Q: Is it true that full-bodied, high-alcohol wines cause headaches?—Francis, Knoxville, Tenn.
A: There are myriad causes of headaches, including but not limited to illness, stress, loud noises, sleep deprivation and foods and beverages such as red wine and aged cheese. According to Dr. Kiran Rajneesh, a neurologist at The Ohio State University's Wexner Medical Center, there are many possible headache triggers in wine to consider, but there are also some easy possible remedies.
Sulfites have long been erroneously linked with headaches and hangovers, but these naturally occurring compounds, also used to prevent spoilage, are not unique to wine and allergic reactions to them are rare. Dr. Rajneesh advises wine lovers to consider alcohol content when looking for a headache culprit.
"Alcohol is one of the triggers for headaches, and there are many different theories of how alcohol does that," he said. "The biggest one is that alcohol is a diuretic, which means it makes you lose water, and we know dehydration causes headaches." He encourages patients to stay hydrated by also drinking water during and after consuming alcohol.
Tannins are naturally occurring compounds in wine (as well as tea, coffee and chocolate) that have also been linked to headaches, but evidence is scant. "White wine [which has fewer tannins than red wine] is far less associated with headaches and especially migraine headaches compared to red wine," Dr. Rajneesh said. "When patients say they notice headaches with red wine, we'll first look at the confounders, then ask them to switch to white wine."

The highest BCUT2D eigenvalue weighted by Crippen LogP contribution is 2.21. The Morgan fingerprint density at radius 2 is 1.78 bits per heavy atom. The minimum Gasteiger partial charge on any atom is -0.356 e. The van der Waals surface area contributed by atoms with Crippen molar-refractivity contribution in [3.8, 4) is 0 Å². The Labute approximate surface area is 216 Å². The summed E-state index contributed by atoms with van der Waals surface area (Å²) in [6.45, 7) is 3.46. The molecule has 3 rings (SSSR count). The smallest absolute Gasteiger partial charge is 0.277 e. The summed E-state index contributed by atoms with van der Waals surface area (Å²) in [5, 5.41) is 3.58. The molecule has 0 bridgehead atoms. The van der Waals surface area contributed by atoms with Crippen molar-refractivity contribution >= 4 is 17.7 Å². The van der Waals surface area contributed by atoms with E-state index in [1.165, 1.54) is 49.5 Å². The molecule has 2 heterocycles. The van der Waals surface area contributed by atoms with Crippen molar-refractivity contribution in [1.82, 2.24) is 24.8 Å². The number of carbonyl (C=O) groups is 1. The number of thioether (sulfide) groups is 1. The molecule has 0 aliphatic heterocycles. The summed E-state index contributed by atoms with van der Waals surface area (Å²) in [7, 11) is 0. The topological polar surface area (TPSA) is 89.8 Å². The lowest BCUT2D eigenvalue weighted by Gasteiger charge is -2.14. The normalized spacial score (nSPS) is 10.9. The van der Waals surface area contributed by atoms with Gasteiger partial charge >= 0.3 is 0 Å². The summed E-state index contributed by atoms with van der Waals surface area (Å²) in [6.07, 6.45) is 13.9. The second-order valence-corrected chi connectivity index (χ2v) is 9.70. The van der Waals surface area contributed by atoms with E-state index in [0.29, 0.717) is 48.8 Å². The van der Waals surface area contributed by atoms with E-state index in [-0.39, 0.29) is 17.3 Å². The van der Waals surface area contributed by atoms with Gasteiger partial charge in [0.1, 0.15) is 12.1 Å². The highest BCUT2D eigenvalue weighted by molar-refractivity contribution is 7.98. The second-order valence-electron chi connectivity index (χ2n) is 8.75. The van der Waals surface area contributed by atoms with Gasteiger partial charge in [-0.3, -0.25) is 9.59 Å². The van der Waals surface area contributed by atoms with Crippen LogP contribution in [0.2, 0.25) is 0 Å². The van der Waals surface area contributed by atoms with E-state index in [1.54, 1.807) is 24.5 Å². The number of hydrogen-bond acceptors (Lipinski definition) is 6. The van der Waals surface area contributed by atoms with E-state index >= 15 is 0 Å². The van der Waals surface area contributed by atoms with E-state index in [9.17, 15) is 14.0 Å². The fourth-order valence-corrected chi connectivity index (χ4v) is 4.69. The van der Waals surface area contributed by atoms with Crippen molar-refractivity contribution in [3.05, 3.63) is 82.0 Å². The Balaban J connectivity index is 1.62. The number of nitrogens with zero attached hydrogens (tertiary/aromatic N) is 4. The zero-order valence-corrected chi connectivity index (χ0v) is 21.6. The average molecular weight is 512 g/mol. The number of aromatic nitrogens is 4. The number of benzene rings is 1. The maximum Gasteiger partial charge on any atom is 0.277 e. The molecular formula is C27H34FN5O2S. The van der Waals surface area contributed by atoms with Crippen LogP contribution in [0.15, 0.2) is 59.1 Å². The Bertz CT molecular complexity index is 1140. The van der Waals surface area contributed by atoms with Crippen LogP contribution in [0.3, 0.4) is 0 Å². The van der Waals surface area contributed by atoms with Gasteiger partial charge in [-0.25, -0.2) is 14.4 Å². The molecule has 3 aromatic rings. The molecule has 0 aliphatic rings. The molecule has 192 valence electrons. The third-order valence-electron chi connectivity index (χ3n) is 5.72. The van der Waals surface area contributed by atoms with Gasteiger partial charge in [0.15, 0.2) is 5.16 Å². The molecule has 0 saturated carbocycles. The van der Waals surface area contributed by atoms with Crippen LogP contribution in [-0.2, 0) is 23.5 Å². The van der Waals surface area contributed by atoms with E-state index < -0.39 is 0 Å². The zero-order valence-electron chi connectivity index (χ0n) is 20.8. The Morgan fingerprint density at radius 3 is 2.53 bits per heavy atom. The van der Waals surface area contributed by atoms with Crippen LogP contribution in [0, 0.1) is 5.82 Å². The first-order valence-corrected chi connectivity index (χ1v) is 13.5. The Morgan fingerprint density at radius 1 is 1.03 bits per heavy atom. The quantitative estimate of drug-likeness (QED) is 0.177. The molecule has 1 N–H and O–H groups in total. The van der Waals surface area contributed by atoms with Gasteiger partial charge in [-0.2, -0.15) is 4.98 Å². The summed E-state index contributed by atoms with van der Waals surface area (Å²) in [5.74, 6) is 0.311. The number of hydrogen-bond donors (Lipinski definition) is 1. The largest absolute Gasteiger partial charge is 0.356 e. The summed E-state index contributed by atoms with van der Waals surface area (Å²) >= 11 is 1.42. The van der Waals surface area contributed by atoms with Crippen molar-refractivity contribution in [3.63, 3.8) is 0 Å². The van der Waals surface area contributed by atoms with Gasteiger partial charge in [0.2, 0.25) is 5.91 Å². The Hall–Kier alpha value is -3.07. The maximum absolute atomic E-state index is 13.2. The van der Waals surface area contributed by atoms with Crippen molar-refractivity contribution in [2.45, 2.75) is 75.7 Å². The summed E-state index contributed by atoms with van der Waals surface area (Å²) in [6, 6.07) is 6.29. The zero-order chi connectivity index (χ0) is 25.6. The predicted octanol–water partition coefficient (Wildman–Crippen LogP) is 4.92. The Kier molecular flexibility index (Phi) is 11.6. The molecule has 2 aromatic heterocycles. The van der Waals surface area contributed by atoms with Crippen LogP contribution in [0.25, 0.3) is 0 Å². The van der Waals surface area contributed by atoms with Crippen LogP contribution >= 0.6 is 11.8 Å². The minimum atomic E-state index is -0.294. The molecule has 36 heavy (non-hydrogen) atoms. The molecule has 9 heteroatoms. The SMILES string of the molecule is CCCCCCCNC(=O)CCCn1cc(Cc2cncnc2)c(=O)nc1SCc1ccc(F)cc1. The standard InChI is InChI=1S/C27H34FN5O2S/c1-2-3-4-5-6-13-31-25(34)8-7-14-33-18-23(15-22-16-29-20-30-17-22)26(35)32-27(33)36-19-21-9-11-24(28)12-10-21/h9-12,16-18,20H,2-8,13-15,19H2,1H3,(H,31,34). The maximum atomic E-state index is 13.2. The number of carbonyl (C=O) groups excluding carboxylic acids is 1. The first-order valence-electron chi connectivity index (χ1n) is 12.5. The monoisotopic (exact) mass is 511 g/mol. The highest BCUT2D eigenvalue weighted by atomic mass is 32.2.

Those confounders make Dr. Rajneesh hesitant to fully blame headaches on wine. Aged cheese and dark chocolate, both of which are often paired with red wine, can also trigger headaches, along with many, many other factors. He advises patients to keep a journal to help identify all possible triggers.
Due to the potential health benefits of red wine, Dr. Rajneesh prefers to help patients find solutions to common headaches rather than give up moderate wine consumption. Wine lovers should consult their physician to find the best ways to incorporate wine as part of a healthy diet.—Shawn Zylberberg